Reading the Declaration of Independence and the Constitution in conjunction with Benedict Anderson’s “Imagined Communities,” I thought about how the 18th-century colonists were willing to die for a nation that was not yet fully formed. The colonists felt nationalism without having an officially independent nation, which could not be more in line with Anderson’s claim that a nation is an “imagined political community.” This relates to another point raised by Anderson: What makes people willing to die for their nation? The colonists willingly died for the creation of the United States, and the language in the DOI reflects the hope and determination that fueled the Revolutionary War. But as we touched on in class, not everyone has a choice in whether or not to die for their nation. The DOI, which details in-depth the oppression the colonists faced from the king, overlooks the oppression that slaves and what were deemed “merciless Indian Savages” faced in America. Scores of African Americans and Native Americans who died unwillingly for the nation had a starkly different sense of idealism than the authors of the DOI. In contrast, the Constitution makes it perfectly clear who was included (or excluded) in the Founding Fathers’ vision of America. The amendments granting basic human rights to women and African Americans — rights that white men had for years — shows not only who could die for the nation, but who was even considered a citizen of it. Comparing the DOI to the Constitution, the term “imagined community” not only means an imagined country, but an imagined sense of unity and equality. Even though the Constitution was created in an established nation, it still involves an “imagined community” in which nationalism means something different for oppressed groups of people.

  7. sydneyex says:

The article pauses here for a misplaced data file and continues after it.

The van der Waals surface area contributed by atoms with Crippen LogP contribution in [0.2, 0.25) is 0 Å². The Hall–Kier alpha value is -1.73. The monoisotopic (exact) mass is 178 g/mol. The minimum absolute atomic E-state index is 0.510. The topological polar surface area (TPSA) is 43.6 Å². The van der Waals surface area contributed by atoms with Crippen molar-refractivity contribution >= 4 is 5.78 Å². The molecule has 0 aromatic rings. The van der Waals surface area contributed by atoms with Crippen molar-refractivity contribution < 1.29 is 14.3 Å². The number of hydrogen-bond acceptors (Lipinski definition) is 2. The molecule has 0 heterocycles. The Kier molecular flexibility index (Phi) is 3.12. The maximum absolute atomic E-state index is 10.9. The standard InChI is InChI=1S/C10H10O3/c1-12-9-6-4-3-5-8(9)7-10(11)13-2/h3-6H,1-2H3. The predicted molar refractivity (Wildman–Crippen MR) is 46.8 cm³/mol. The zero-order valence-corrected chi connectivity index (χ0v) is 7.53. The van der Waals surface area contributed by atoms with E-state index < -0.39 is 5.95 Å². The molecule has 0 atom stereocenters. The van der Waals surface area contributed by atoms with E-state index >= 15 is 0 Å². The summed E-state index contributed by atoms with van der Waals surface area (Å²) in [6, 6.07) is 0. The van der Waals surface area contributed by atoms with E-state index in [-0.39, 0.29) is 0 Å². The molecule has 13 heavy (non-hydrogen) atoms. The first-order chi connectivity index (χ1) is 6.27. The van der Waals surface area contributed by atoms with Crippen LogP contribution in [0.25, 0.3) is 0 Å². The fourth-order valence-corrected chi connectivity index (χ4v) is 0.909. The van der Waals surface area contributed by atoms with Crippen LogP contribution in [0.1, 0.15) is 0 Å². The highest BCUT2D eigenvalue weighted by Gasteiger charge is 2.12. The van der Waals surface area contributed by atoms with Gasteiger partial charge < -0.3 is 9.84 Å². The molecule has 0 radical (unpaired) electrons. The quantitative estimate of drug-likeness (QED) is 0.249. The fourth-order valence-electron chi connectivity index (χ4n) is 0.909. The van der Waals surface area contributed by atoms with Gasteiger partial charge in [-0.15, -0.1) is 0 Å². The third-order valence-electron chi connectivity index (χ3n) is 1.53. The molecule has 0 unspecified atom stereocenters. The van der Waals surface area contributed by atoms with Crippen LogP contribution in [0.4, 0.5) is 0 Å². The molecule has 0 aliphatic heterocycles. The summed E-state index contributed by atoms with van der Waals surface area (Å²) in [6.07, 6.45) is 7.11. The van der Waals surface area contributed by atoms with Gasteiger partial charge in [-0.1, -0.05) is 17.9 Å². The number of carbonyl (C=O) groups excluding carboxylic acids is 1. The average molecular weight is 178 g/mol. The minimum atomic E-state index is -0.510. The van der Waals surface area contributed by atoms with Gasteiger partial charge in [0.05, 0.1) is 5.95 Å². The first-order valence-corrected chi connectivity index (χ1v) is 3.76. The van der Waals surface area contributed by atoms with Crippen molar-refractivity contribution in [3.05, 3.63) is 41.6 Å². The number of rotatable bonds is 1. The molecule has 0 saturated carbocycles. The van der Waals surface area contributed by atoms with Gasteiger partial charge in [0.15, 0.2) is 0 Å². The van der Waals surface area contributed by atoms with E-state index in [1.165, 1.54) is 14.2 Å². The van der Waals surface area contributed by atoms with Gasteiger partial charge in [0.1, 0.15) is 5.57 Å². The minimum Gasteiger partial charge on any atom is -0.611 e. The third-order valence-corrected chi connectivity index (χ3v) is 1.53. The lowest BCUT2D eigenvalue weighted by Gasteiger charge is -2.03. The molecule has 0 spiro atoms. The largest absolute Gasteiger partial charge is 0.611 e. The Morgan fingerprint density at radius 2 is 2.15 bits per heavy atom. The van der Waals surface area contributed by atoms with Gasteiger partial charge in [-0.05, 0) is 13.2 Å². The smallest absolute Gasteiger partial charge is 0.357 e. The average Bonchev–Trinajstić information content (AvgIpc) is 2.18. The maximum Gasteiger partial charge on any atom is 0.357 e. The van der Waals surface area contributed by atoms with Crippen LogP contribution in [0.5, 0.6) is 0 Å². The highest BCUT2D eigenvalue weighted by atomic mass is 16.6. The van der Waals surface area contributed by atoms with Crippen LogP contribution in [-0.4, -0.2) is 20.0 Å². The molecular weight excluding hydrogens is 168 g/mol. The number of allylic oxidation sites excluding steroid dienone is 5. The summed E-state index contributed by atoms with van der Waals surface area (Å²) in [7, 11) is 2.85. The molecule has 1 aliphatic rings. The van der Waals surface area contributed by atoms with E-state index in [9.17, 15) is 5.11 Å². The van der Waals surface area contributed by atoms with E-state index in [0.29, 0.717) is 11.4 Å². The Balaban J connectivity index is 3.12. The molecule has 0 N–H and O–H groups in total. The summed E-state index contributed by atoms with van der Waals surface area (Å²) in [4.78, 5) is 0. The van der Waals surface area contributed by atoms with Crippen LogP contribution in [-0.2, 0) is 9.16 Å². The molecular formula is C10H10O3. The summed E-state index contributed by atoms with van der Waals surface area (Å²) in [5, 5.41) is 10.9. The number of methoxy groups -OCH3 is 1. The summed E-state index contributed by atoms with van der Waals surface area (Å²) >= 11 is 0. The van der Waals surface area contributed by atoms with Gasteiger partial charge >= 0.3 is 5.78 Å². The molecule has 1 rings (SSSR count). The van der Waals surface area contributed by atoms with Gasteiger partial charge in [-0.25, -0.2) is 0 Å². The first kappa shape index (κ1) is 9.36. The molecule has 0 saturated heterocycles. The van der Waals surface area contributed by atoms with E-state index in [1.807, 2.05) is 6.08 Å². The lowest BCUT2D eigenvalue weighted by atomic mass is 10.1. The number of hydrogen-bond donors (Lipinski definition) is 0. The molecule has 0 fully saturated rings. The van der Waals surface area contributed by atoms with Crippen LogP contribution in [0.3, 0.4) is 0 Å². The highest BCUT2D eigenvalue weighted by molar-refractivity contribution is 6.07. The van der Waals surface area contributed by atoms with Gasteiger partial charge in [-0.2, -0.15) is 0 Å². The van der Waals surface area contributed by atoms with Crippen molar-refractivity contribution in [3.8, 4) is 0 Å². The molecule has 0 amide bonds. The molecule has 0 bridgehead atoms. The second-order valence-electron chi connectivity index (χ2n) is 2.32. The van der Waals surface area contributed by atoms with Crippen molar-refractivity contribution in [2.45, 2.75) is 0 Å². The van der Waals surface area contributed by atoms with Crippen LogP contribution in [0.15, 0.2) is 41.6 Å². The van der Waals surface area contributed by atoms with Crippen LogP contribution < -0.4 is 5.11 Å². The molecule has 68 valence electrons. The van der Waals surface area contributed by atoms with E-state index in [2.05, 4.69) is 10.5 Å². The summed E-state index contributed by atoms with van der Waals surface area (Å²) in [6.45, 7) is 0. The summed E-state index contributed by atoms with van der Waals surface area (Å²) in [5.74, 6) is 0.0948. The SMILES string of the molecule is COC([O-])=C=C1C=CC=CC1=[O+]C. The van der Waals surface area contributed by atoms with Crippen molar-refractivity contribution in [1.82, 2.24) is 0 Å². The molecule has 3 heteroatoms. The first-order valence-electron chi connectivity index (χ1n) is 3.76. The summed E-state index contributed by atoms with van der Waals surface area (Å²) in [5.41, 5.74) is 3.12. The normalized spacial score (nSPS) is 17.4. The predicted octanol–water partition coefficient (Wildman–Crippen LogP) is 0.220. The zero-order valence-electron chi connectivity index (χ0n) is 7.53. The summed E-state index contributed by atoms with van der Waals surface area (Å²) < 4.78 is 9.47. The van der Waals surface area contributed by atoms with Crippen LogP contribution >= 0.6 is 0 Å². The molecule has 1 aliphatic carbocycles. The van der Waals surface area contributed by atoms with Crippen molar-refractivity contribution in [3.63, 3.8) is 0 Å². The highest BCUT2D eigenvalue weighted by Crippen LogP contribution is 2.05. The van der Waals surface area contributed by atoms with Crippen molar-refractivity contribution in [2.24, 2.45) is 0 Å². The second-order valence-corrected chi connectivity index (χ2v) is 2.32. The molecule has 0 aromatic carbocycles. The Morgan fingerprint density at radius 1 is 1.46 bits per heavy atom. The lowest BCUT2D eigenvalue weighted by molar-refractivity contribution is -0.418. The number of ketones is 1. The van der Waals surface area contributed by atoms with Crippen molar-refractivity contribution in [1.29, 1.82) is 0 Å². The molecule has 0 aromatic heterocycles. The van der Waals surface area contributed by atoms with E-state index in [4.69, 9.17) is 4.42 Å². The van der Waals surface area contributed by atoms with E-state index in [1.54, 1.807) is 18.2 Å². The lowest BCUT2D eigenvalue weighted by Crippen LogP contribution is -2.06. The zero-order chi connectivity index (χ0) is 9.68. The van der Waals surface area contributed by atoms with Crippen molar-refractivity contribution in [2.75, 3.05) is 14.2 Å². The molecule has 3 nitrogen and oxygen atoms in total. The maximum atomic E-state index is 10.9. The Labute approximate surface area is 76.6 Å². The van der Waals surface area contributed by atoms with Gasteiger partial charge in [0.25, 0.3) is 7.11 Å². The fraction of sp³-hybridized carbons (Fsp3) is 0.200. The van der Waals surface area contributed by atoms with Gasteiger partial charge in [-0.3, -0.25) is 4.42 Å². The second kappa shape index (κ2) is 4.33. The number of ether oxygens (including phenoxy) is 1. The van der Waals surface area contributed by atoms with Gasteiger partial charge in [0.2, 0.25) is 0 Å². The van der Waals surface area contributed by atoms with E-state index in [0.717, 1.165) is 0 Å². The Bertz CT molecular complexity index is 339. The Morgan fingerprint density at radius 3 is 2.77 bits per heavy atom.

The biggest difference between the Constitution and the Declaration of Independence is that the Constitution emphasizes the necessity for its creation based upon independent human rights, while the Declaration portrays its creation as an act of separation from Britain; these differences can be simply highlighted in the introduction paragraphs of both respective documents. The Constitution explains the necessity for its creation, citing buzzwords such as “Justice,” “Welfare,” and “Liberty.” Alternatively, the Declaration describes its creation as “necessary”, explaining their desire to “dissolve the political bands” in order to establish “a decent respect.” In a way, the Declaration’s introductory paragraph can be understood as a blatant, actively aggressive, commentary on Britain. Importantly, the Constitution articulates similar principles to the Declaration, but they are portrayed as intrinsically and independently motivated (as opposed to motivated by necessity of opposition). This difference reflects the progression of the American sentiment towards the establishment of America – while they were initially angry and acting out of necessity against Britain, they were ultimately able to intrinsically understand the need for America, unrelated to Britain.